Not-for-profit organizations that are active in promoting intercultural understanding, with a track record of managing intercultural projects and willingness to expand their range of action, are eligible to apply. These organizations should be working in the fields of: -migration and integration; -intercultural awareness; -education for intercultural citizenship; -and/or the role of specific groups (faith-based; women; youth; media).
Tuesday, 4 March 2014
By James Breiner
After years of predictions that this year would be the year of mobile, finally it has arrived. So here are some numbers that should prompt strategizing and action by digital media publishers.
1. Web traffic from mobile devices
Traffic via mobile devices was up 78 percent year over year in mid-2013, and 109 percent over 2011, according to Ayaz Nanji, writing in Marketing Profs.
To cite one prominent media example of the trend, ESPN has been registering more than half of its traffic from mobile. For publishers, the message is clear: you need a mobile app or mobile-friendly version of your content or your audience will leave you behind.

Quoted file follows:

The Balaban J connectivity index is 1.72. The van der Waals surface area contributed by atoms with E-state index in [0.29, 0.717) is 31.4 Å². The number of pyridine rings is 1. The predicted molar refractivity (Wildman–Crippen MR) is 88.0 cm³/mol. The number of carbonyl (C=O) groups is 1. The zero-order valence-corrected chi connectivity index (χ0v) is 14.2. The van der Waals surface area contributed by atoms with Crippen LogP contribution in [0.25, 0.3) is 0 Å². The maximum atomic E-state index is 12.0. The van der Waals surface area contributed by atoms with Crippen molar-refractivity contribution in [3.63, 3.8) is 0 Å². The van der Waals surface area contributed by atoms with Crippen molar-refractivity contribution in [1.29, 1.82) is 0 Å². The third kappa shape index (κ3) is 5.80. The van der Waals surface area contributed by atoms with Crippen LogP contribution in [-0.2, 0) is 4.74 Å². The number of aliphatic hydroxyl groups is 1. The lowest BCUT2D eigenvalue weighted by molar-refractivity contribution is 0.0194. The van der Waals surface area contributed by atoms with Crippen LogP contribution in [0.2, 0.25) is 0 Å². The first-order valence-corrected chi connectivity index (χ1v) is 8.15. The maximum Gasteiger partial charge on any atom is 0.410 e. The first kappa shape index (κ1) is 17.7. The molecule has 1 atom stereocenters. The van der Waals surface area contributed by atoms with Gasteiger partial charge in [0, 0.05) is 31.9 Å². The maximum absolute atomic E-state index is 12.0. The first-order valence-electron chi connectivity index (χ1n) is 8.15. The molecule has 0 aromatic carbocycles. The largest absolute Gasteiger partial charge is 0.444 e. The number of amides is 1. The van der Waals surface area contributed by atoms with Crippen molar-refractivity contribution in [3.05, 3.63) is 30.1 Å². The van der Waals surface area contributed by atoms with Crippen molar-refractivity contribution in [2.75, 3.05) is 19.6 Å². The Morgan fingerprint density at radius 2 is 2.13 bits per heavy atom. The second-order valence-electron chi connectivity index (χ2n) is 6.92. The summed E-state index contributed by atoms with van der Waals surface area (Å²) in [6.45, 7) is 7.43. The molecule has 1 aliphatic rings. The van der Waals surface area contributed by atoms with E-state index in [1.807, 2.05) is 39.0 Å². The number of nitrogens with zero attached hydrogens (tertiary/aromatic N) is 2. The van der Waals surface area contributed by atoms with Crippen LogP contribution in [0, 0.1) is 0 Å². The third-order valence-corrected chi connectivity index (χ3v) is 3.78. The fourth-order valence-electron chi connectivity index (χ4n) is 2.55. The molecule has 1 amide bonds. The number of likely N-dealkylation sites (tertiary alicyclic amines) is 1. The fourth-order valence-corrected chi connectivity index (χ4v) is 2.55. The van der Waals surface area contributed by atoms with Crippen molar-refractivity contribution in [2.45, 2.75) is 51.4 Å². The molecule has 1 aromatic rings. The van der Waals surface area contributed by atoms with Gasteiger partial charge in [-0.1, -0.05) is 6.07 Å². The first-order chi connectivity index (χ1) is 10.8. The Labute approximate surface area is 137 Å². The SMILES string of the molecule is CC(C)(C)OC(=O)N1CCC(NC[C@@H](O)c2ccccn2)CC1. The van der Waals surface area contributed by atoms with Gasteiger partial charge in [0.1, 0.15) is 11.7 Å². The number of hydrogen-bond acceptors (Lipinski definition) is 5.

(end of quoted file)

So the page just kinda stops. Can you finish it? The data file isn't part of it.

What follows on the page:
2. Time on mobile devices
In 2013, for the first time, Americans spent more time on their mobile devices every day than on the desktop, according to eMarketer. Mobile's share of daily time spent, 19.4 percent, is the only category that grew in the past year: television, desktop computers, print and radio all declined, as they have each year since 2010.
By Umar Cheema
In a 2011 Transparency International survey, more than 3,000 business executives from around the world were asked to assess the effectiveness of various approaches to weeding out corruption.
The result: nearly half (49 percent) indicated that investigative journalism played a critical role. Respondents from Pakistan (73 percent) and Brazil (79 percent), countries where the press reports fiercely on suspected acts of corruption, placed particular faith in the media’s ability to uncover wrongdoing.
Why did the participants feel so strongly that journalists can help? To answer this question, it is important to remember that rampant corruption in less-developed regions of the world is largely due to a lack of transparency and accountability.
Monday, 3 March 2014
By Jaye Gaskia